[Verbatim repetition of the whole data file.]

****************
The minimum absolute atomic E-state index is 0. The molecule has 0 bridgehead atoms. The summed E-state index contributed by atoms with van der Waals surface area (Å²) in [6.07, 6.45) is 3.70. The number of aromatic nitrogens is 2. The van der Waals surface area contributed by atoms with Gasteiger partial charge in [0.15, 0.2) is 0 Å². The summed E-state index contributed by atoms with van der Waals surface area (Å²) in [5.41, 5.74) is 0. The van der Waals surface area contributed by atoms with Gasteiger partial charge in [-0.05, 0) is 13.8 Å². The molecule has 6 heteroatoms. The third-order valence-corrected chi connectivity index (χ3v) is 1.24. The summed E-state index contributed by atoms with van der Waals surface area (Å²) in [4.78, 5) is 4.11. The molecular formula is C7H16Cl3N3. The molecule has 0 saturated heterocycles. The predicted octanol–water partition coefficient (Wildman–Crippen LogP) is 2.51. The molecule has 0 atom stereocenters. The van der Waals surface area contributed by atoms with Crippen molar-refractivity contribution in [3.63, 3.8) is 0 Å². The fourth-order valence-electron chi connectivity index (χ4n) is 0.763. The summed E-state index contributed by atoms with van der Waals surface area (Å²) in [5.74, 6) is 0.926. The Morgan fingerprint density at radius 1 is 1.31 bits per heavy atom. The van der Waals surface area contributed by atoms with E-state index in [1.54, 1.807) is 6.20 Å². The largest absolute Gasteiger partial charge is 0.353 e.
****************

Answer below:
The minimum absolute atomic E-state index is 0. The molecule has 0 bridgehead atoms. The summed E-state index contributed by atoms with van der Waals surface area (Å²) in [6.07, 6.45) is 3.70. The number of aromatic nitrogens is 2. The van der Waals surface area contributed by atoms with Gasteiger partial charge in [0.15, 0.2) is 0 Å². The summed E-state index contributed by atoms with van der Waals surface area (Å²) in [5.41, 5.74) is 0. The van der Waals surface area contributed by atoms with Gasteiger partial charge in [-0.05, 0) is 13.8 Å². The molecule has 6 heteroatoms. The third-order valence-corrected chi connectivity index (χ3v) is 1.24. The summed E-state index contributed by atoms with van der Waals surface area (Å²) in [4.78, 5) is 4.11. The molecular formula is C7H16Cl3N3. The molecule has 0 saturated heterocycles. The predicted octanol–water partition coefficient (Wildman–Crippen LogP) is 2.51. The molecule has 0 atom stereocenters. The van der Waals surface area contributed by atoms with Crippen molar-refractivity contribution in [3.63, 3.8) is 0 Å². The fourth-order valence-electron chi connectivity index (χ4n) is 0.763. The summed E-state index contributed by atoms with van der Waals surface area (Å²) in [5.74, 6) is 0.926. The Morgan fingerprint density at radius 1 is 1.31 bits per heavy atom. The van der Waals surface area contributed by atoms with E-state index in [1.54, 1.807) is 6.20 Å². The largest absolute Gasteiger partial charge is 0.353 e.